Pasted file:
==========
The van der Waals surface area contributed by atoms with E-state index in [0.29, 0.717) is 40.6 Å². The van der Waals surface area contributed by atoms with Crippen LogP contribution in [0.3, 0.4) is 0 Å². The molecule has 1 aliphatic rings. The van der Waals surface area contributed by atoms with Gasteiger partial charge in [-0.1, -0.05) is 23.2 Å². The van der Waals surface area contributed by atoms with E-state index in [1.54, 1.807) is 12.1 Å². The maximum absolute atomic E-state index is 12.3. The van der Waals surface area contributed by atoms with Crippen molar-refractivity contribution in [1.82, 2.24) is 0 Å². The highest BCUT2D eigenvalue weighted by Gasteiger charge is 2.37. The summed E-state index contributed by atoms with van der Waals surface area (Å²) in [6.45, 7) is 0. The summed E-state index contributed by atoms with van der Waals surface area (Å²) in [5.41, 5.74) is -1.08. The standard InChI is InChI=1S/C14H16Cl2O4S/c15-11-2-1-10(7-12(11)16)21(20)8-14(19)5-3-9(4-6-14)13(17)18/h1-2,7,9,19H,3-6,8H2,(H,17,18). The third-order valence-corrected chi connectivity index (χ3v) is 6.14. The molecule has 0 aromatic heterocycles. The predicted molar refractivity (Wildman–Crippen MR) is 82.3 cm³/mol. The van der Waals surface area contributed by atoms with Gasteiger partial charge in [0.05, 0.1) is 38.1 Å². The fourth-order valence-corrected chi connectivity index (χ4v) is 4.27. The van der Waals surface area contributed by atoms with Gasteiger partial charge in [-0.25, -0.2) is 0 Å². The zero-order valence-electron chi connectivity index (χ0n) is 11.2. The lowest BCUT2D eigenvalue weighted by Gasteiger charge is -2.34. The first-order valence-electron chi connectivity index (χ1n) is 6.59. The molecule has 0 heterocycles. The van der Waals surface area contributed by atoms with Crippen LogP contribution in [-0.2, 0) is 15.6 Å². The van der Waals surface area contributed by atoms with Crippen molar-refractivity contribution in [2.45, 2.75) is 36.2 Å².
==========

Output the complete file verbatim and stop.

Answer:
The van der Waals surface area contributed by atoms with E-state index in [0.29, 0.717) is 40.6 Å². The van der Waals surface area contributed by atoms with Crippen LogP contribution in [0.3, 0.4) is 0 Å². The molecule has 1 aliphatic rings. The van der Waals surface area contributed by atoms with Gasteiger partial charge in [-0.1, -0.05) is 23.2 Å². The van der Waals surface area contributed by atoms with E-state index in [1.54, 1.807) is 12.1 Å². The maximum absolute atomic E-state index is 12.3. The van der Waals surface area contributed by atoms with Crippen molar-refractivity contribution in [1.82, 2.24) is 0 Å². The highest BCUT2D eigenvalue weighted by Gasteiger charge is 2.37. The summed E-state index contributed by atoms with van der Waals surface area (Å²) in [6.45, 7) is 0. The summed E-state index contributed by atoms with van der Waals surface area (Å²) in [5.41, 5.74) is -1.08. The standard InChI is InChI=1S/C14H16Cl2O4S/c15-11-2-1-10(7-12(11)16)21(20)8-14(19)5-3-9(4-6-14)13(17)18/h1-2,7,9,19H,3-6,8H2,(H,17,18). The third-order valence-corrected chi connectivity index (χ3v) is 6.14. The molecule has 0 aromatic heterocycles. The predicted molar refractivity (Wildman–Crippen MR) is 82.3 cm³/mol. The van der Waals surface area contributed by atoms with Gasteiger partial charge in [0.05, 0.1) is 38.1 Å². The fourth-order valence-corrected chi connectivity index (χ4v) is 4.27. The van der Waals surface area contributed by atoms with Gasteiger partial charge in [-0.25, -0.2) is 0 Å². The zero-order valence-electron chi connectivity index (χ0n) is 11.2. The lowest BCUT2D eigenvalue weighted by Gasteiger charge is -2.34. The first-order valence-electron chi connectivity index (χ1n) is 6.59. The molecule has 0 heterocycles. The van der Waals surface area contributed by atoms with Crippen LogP contribution in [-0.2, 0) is 15.6 Å². The van der Waals surface area contributed by atoms with Crippen molar-refractivity contribution in [2.45, 2.75) is 36.2 Å².